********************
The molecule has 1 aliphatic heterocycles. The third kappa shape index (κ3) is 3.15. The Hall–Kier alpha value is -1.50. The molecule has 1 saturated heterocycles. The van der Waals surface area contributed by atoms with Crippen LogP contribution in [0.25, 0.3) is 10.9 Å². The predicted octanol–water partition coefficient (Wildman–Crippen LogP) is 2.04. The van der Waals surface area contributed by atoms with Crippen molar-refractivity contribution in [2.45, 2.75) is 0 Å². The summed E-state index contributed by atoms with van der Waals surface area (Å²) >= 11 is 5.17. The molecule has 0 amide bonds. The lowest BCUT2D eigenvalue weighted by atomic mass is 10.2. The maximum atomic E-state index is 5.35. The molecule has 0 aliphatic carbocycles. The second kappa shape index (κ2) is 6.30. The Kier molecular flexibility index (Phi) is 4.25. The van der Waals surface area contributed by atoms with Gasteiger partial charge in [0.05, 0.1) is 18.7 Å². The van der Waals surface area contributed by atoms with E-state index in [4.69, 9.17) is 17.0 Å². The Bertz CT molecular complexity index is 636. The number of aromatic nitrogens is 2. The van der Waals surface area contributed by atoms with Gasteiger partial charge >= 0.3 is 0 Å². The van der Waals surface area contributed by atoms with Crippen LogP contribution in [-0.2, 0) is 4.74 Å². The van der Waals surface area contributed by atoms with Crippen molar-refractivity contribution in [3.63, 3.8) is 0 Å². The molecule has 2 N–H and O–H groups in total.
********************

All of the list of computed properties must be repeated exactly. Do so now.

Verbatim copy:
The molecule has 1 aliphatic heterocycles. The third kappa shape index (κ3) is 3.15. The Hall–Kier alpha value is -1.50. The molecule has 1 saturated heterocycles. The van der Waals surface area contributed by atoms with Crippen LogP contribution in [0.25, 0.3) is 10.9 Å². The predicted octanol–water partition coefficient (Wildman–Crippen LogP) is 2.04. The van der Waals surface area contributed by atoms with Crippen molar-refractivity contribution in [2.45, 2.75) is 0 Å². The summed E-state index contributed by atoms with van der Waals surface area (Å²) >= 11 is 5.17. The molecule has 0 amide bonds. The lowest BCUT2D eigenvalue weighted by atomic mass is 10.2. The maximum atomic E-state index is 5.35. The molecule has 0 aliphatic carbocycles. The second kappa shape index (κ2) is 6.30. The Kier molecular flexibility index (Phi) is 4.25. The van der Waals surface area contributed by atoms with Gasteiger partial charge in [0.05, 0.1) is 18.7 Å². The van der Waals surface area contributed by atoms with E-state index in [4.69, 9.17) is 17.0 Å². The Bertz CT molecular complexity index is 636. The number of aromatic nitrogens is 2. The van der Waals surface area contributed by atoms with Gasteiger partial charge >= 0.3 is 0 Å². The van der Waals surface area contributed by atoms with Crippen LogP contribution in [-0.2, 0) is 4.74 Å². The van der Waals surface area contributed by atoms with Crippen molar-refractivity contribution in [3.63, 3.8) is 0 Å². The molecule has 2 N–H and O–H groups in total.